Cinematography: Giuseppe Lanci | Music: Nicola Piovani
FRI/SAT 12:30, 4:00, 7:30*
WED 12:30, 4:00
THU 2:30, 8:00
* Introduced by John Martello, Artistic Director of “Pirandello 150”
“Rigorous and eloquent, effortlessly poetic…
the Tavianis at their best.”
– The New York Times
“The Tavianis are like magicians who expose their tricks as they go along but still manage to astound… They appeal to the child in us, but they also appeal to the adult. Childlike marvel coexists with a mature appreciation for the texture of the work, its elegant mechanics and deftly deployed details.”
– Dave Kehr
OTHER SCREENING DURING THE WEEK:
SIX CHARACTERS IN SEARCH OF AN AUTHOR
(1976, Stacy Keach) Who’s disturbing the taping of crusty director John Houseman’s show? Why the eponymous six characters, led by three-piece suited Andy Griffith (yes, that Andy Griffith). Transposition of the legendary play to a TV studio in a rare directorial effort by actor (Fat City) Keach. Produced by Norman Lloyd. Digital.
SUN, JAN 15 1:20
THE LATE MATHIAS PASCAL
(1926, Marcel L’Herbier) Fleeing personal tragedy, Russian acting legend Ivan Mousjoukine unexpectedly wins a fortune at Monte Carlo, then learns he is presumed dead. A new life? Design tour de force for L’Herbier, who personally talked Pirandello into letting him film the novel. Debut of a very young Michel Simon. DCP courtesy Flicker Alley.
SUN, JAN 15 3:40*
MON, JAN 16 12:40**
*With live piano accompaniment by Steve Sterner
**With orchestral soundtrack; music composed by Timothy Brock
(1984, Marco Bellochio) Delusional aristo Marcello Mastroianni has lived as the 11th century emperor since a 20-year-old concussion, but old flame Claudio Cardinale and shrink Leopoldo Trieste try for an intervention – with startling results. From the director of Fists in the Pocket and China is Near. DCP courtesy Luce Cinecittà.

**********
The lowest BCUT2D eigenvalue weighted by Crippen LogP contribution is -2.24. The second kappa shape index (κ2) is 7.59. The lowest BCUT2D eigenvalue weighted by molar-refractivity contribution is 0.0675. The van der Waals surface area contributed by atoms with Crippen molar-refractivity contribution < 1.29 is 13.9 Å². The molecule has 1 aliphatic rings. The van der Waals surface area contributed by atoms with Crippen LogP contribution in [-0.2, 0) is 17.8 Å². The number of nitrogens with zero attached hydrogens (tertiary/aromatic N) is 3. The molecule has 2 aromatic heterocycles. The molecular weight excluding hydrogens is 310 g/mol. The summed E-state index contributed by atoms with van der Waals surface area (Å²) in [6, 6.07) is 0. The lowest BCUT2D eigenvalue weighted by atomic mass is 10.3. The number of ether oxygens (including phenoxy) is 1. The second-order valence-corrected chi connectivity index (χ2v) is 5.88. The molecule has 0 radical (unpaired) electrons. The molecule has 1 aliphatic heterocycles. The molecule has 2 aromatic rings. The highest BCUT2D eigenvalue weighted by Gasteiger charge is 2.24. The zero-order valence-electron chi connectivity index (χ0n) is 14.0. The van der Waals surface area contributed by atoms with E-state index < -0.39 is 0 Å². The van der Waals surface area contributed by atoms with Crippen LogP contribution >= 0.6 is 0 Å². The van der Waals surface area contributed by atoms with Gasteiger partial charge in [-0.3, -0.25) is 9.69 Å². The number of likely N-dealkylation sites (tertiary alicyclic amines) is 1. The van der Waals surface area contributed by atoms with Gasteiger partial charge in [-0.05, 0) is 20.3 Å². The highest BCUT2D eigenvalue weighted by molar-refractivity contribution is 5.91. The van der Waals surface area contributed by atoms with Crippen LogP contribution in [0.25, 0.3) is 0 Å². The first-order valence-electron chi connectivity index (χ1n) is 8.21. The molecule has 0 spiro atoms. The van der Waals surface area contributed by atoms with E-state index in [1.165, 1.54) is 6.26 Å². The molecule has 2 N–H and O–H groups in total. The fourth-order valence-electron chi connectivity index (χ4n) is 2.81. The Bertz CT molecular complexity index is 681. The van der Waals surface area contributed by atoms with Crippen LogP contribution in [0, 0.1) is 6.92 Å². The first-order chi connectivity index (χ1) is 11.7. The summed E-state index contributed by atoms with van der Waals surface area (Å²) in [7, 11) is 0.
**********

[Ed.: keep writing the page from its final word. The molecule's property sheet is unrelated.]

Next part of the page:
MON, JAN 16 7:30
(1998, Paolo & Vittorio Taviani) Literally, “You laugh.” Ex-baritone/now accountant Antonio Albanese wonders why he laughs in his sleep…and then finds out. Lousy disguises for the kidnapper of 19th century Sicilian doctor Turi Ferro, who recognizes former patients, but what if nobody wants to pay ransom – paralleled by a disturbing modern-day crime. 35mm print courtesy Luce Cinecittà.
TUE, JAN 17 8:00
THU, JAN 19 12:30
(1964, Alessandro Blasetti) In late 19th century Sicily, rich farmer Pierre Brasseur is still hoping for an heir from Anouk Aimée when Aimée’s old flame, Ugo Tognazzi’s Liolà, wanders back in to town. But Brasseur’s cousin and potential inheritor Giovanna Ralli has schemes of her own. 35mm print courtesy Luce Cinecittà.
WED, JAN 18 7:30
(1999, Marco Bellochio) Early 20th century Rome and shrink Fabrizio Bentivoglio’s wife Valeria Bruni Tedeschi suffers from bad post-partum depression – time to get rural illiterate May Sansa to be wet nurse and nanny. But then she wants to learn to read and write… Steeped in typical Bellochio (Fists in the Pocket) atmosphere, based on Pirandello’s novel. 35mm print courtesy Luce Cinecittà.
THU, JAN 19 6:00
Supported by ITALIAN CULTURAL SERVICES, NEW YORK and LUCE CINECITÀ.